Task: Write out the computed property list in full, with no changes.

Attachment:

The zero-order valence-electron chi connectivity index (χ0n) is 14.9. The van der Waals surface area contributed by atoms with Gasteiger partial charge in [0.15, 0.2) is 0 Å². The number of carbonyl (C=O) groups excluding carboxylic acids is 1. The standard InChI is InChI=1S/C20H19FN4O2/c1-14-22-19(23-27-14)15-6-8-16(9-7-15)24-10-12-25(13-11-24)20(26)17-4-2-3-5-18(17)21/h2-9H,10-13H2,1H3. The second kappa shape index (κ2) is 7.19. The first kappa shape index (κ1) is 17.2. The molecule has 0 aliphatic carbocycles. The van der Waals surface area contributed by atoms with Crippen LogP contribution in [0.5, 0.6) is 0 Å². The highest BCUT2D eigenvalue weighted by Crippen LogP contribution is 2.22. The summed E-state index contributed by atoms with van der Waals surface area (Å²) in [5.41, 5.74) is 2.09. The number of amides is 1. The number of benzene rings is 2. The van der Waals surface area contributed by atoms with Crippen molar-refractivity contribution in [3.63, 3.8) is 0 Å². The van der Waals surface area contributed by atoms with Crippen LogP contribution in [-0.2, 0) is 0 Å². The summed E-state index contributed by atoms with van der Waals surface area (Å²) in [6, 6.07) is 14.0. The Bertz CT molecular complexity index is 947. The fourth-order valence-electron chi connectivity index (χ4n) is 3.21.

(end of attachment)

The zero-order valence-electron chi connectivity index (χ0n) is 14.9. The van der Waals surface area contributed by atoms with Gasteiger partial charge in [0.15, 0.2) is 0 Å². The number of carbonyl (C=O) groups excluding carboxylic acids is 1. The standard InChI is InChI=1S/C20H19FN4O2/c1-14-22-19(23-27-14)15-6-8-16(9-7-15)24-10-12-25(13-11-24)20(26)17-4-2-3-5-18(17)21/h2-9H,10-13H2,1H3. The second kappa shape index (κ2) is 7.19. The first kappa shape index (κ1) is 17.2. The molecule has 0 aliphatic carbocycles. The van der Waals surface area contributed by atoms with Crippen LogP contribution in [0.5, 0.6) is 0 Å². The highest BCUT2D eigenvalue weighted by Crippen LogP contribution is 2.22. The summed E-state index contributed by atoms with van der Waals surface area (Å²) in [5.41, 5.74) is 2.09. The number of amides is 1. The number of benzene rings is 2. The van der Waals surface area contributed by atoms with Crippen molar-refractivity contribution in [3.63, 3.8) is 0 Å². The van der Waals surface area contributed by atoms with Crippen LogP contribution in [-0.2, 0) is 0 Å². The summed E-state index contributed by atoms with van der Waals surface area (Å²) in [6, 6.07) is 14.0. The Bertz CT molecular complexity index is 947. The fourth-order valence-electron chi connectivity index (χ4n) is 3.21.